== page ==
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Welsh Water installs wind turbine at Nash WwTW

Welsh Water has taken another step towards cutting its carbon footprint by starting work on a new wind turbine at its Nash wastewater treatment works near Newport.

Work to construct the turbine has started with it expected to being operational by the end of March. The turbine was delivered to the River Usk on a barge before being transported the short distance to the site. Using the river saved significant disruption to local traffic had the 50m long blades come in by road.

Once completed the turbine will produce five million kWh each year, which is the equivalent to the annual usage of around 1,500 households.

The single turbine will be 127m in height from its base to the tip of the blades and will provide over half of the annual energy needed to operate the works. 

Mike Pedley, Welsh Water’s head of energy, said: “We’re delighted to finally get started on erecting the turbine. Getting the turbine to the site in itself was a huge challenge due to the size of the parts but we were keen to avoid bringing it through the village and found this alternative route of bringing it by barge.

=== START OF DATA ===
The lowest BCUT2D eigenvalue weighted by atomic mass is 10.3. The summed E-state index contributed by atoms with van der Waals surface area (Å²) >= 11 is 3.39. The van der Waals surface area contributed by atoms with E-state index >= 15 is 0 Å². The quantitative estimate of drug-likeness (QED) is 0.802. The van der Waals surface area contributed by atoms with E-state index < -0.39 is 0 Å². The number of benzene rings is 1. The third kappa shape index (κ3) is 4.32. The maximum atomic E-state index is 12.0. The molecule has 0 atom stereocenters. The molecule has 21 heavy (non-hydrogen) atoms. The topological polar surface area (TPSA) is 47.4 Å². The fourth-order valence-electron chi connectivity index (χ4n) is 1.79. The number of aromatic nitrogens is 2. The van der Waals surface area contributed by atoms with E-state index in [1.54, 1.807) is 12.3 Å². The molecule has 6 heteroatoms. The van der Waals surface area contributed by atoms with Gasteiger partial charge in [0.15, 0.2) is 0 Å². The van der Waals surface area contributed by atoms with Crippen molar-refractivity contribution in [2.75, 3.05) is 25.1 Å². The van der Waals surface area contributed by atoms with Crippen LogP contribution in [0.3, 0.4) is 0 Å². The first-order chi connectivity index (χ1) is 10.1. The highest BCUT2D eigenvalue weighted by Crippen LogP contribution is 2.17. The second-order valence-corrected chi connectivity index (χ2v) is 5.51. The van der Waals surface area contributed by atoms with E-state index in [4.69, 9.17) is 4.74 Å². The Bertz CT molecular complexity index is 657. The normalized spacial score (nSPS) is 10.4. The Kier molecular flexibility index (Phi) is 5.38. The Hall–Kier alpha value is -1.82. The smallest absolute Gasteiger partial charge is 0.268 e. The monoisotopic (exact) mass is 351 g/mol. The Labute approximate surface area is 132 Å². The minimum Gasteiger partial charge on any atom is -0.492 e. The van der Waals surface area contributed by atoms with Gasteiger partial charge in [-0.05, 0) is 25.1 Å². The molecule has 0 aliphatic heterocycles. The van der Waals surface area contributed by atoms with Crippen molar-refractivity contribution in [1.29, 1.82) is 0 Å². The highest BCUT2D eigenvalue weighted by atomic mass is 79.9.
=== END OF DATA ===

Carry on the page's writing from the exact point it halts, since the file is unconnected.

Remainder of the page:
“Once the hard work of building is complete and the blades start turning, the turbine will join the range of renewable sources we now use to generate our own energy. This includes solar, hydro and the only other wind turbine which is at our Swansea wastewater treatment works. All of our renewable energy projects play a vital role in keeping our operating costs down which in turn help us keep bills low and as affordable as possible for our customers.”

Author: Maureen Gaines, Editor, WET News Find on Google+
Topic: Energy/Water Nexus
Tags: Dwr Cymru Welsh Water , UK carbon footprint , wind turbines , wastewater treatment


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